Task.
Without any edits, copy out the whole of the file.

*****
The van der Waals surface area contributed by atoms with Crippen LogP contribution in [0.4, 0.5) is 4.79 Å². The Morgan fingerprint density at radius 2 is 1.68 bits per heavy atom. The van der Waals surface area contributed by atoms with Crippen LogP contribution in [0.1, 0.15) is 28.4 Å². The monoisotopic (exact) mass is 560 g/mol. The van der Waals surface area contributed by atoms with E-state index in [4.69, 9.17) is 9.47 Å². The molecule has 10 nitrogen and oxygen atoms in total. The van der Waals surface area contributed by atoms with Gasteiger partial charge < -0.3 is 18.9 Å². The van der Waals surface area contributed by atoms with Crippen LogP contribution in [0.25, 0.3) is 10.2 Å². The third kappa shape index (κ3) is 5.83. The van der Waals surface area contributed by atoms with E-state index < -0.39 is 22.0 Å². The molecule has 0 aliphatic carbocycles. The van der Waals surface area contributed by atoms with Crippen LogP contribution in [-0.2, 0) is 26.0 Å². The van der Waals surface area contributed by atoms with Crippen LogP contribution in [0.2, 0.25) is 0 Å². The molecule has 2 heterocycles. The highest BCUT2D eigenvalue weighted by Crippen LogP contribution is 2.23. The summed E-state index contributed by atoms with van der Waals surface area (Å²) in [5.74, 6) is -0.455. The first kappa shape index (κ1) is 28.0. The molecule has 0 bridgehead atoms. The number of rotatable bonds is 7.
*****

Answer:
The van der Waals surface area contributed by atoms with Crippen LogP contribution in [0.4, 0.5) is 4.79 Å². The Morgan fingerprint density at radius 2 is 1.68 bits per heavy atom. The van der Waals surface area contributed by atoms with Crippen LogP contribution in [0.1, 0.15) is 28.4 Å². The monoisotopic (exact) mass is 560 g/mol. The van der Waals surface area contributed by atoms with E-state index in [4.69, 9.17) is 9.47 Å². The molecule has 10 nitrogen and oxygen atoms in total. The van der Waals surface area contributed by atoms with Gasteiger partial charge < -0.3 is 18.9 Å². The van der Waals surface area contributed by atoms with Crippen LogP contribution in [0.25, 0.3) is 10.2 Å². The third kappa shape index (κ3) is 5.83. The van der Waals surface area contributed by atoms with E-state index < -0.39 is 22.0 Å². The molecule has 0 aliphatic carbocycles. The van der Waals surface area contributed by atoms with Crippen LogP contribution in [-0.2, 0) is 26.0 Å². The van der Waals surface area contributed by atoms with Crippen LogP contribution in [0.2, 0.25) is 0 Å². The molecule has 2 heterocycles. The highest BCUT2D eigenvalue weighted by Crippen LogP contribution is 2.23. The summed E-state index contributed by atoms with van der Waals surface area (Å²) in [5.74, 6) is -0.455. The first kappa shape index (κ1) is 28.0. The molecule has 0 bridgehead atoms. The number of rotatable bonds is 7.